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Link buyers get slapped by Google

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This blog post is over 12 years old. It's possible that the information you read below isn't current and the links no longer work.

Last summer, I had a bit of a discussion about Text Link Ads, link purchasing, and spamming search engines.

The only difference between this and blog comment spamming is that Text Link Ads is paying the bloggers for polluting their space.

I predicted that Google would eventually take steps to devalue paid links and penalize those who sell them.

Google considers buying plain text links to be a violation of their policies. They aren’t yet docking sites for selling text ads, but if they can’t contain the problem they likely will.

Danny Sullivan noticed that a Stanford site had dropped in PageRank from a 9 to a 7—a substantial drop. He asked Google about it and was told that they have begun penalizing sites that sell links by reducing their PageRank.

I pinged Google, and they confirmed that PageRank scores are being lowered for some sites that sell links.

In addition, Google said that some sites that are selling links may indeed end up being dropped from its search engine or have penalties attached to prevent them from ranking well.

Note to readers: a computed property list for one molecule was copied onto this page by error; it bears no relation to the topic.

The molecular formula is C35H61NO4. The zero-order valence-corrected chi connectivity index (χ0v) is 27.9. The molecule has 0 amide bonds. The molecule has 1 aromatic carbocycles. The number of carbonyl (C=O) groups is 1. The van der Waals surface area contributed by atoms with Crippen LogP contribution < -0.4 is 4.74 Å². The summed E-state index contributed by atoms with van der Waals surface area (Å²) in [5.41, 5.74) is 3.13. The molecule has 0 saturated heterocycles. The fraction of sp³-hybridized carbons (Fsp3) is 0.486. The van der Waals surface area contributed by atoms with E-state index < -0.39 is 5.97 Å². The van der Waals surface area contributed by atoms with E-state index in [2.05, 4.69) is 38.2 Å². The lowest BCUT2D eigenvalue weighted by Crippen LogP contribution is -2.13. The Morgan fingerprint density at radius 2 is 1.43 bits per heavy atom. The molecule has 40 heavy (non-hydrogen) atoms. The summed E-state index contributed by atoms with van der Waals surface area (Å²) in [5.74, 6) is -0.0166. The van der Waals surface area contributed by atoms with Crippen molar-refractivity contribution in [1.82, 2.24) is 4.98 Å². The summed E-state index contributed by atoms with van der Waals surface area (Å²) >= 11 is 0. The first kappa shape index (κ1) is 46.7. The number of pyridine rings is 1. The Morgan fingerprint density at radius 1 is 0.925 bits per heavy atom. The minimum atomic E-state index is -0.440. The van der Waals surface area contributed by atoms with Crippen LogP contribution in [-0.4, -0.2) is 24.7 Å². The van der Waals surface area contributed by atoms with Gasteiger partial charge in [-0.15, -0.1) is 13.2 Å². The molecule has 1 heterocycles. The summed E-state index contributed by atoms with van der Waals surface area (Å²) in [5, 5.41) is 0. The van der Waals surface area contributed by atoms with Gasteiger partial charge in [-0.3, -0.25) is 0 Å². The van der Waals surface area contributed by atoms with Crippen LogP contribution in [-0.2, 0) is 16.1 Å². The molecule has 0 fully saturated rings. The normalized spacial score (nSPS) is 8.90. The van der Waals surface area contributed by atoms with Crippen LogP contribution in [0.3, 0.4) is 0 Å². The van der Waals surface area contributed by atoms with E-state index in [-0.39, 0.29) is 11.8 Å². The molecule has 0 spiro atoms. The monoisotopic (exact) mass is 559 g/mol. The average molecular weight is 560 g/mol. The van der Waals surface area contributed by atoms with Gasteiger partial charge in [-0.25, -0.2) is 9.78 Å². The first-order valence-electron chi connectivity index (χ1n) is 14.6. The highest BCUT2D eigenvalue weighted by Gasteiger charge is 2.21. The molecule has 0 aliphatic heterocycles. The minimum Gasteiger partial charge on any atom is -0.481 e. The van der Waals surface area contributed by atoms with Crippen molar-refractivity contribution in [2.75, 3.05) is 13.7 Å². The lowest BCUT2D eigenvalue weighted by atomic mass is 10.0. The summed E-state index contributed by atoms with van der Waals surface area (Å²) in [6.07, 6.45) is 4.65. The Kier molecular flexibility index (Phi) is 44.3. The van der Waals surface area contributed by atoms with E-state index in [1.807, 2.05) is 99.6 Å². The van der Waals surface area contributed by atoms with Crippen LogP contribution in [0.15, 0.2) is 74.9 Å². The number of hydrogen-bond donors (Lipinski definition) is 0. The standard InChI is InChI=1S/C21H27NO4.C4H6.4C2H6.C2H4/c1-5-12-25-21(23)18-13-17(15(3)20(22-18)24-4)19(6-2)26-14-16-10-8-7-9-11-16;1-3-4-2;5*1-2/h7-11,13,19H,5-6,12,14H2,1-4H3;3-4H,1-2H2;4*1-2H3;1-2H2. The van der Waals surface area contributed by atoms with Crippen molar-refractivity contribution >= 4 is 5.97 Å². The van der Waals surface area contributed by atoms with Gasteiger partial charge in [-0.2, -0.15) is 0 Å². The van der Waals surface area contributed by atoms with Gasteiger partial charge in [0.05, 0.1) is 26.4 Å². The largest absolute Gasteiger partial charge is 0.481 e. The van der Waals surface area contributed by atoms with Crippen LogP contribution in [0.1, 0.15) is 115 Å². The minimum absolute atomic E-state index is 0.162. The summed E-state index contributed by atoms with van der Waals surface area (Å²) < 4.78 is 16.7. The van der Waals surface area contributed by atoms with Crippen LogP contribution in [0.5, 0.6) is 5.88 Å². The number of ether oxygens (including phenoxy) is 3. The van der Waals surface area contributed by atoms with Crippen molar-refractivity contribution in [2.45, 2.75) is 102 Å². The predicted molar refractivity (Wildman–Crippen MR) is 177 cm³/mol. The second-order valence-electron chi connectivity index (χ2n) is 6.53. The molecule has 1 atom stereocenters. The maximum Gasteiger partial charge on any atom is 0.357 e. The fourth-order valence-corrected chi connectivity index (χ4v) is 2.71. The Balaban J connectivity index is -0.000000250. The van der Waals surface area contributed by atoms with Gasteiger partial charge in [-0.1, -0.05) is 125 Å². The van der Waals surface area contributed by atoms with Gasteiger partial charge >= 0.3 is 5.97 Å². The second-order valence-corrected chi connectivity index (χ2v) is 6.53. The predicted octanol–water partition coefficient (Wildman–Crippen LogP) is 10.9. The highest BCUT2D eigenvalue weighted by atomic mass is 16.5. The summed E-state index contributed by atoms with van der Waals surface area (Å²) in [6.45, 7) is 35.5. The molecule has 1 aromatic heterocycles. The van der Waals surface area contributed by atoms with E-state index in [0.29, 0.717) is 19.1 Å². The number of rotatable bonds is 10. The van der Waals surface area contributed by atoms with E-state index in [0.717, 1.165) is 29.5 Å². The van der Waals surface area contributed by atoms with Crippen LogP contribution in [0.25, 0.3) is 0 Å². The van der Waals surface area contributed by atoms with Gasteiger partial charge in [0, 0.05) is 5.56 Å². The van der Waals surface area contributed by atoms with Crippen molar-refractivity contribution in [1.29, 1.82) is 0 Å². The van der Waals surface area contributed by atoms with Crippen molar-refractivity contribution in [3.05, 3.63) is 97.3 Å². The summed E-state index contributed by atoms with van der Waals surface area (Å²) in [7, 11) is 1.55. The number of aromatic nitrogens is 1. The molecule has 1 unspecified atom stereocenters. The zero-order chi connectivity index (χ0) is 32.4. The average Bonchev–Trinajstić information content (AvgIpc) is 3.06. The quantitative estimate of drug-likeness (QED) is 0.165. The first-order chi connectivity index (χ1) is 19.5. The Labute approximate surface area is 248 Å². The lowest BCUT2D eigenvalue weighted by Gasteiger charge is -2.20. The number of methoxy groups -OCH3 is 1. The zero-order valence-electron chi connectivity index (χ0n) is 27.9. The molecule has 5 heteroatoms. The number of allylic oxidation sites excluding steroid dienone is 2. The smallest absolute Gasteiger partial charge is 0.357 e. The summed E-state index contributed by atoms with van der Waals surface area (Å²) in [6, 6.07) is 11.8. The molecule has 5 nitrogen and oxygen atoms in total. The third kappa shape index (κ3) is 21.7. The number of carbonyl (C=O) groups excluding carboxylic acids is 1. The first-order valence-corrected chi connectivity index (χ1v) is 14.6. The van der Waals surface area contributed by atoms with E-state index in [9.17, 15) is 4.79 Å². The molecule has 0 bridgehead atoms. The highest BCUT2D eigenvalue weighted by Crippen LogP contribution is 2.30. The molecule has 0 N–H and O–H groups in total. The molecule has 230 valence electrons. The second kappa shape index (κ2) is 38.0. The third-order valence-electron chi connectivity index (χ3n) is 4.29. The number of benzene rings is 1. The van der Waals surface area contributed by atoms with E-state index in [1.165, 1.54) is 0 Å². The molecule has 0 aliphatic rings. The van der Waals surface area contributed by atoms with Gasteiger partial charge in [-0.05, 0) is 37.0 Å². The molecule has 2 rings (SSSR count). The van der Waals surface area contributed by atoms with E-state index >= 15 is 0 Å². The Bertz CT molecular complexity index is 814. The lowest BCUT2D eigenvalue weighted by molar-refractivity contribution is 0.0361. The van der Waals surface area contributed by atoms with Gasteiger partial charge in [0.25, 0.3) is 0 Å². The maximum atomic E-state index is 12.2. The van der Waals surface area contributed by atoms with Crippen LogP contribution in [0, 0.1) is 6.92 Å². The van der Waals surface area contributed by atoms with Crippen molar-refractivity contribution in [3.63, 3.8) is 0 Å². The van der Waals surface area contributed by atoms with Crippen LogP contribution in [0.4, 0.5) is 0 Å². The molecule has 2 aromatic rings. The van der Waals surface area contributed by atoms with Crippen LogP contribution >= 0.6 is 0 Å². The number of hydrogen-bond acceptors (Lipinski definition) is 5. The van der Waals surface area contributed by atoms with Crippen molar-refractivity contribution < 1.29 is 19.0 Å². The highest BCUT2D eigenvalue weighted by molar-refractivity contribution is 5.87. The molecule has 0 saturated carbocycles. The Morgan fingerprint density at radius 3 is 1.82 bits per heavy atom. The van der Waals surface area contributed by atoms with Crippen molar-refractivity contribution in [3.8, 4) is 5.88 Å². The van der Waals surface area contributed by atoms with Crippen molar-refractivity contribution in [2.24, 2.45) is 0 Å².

Google may also be lowering page rank for site networks that heavily interlink. When TechCrunch first noticed the PageRank devaluing, Duncan Riley poked around and found that several large blog networks had been affected.

There is some suggestion that the changes may be related to the sale of text link ads, but at this stage this is not backed by evidence, and a range of sites I checked that are selling text link ads were showing no change in page rank.

It’s possible that Duncan’s theory is correct—Google has started slapping down link farms and big blogrolls are getting caught in the process. But it’s important to note that Google has said they’re only slashing PageRank on some link sellers. Danny Sullivan notes that to keep link advertisers guessing, "Google is only decreasing the PageRank for a subset of the sites they actually know about." The rest are presumably being dealt with in other ways, such as delisting from the index entirely, like Text Link Ad’s corporate site.

Bottom line is, if you’re attempting to game search engines, you’ll probably regret it later. As I said in a comment to my original discussion on link buying,

Search engines, especially Google, have shown an eagerness in the past to de-list sites who choose to particpate in link gaming. The coin that you’re making for TLA now won’t seem nearly as attractive once Google knocks you from their listings.

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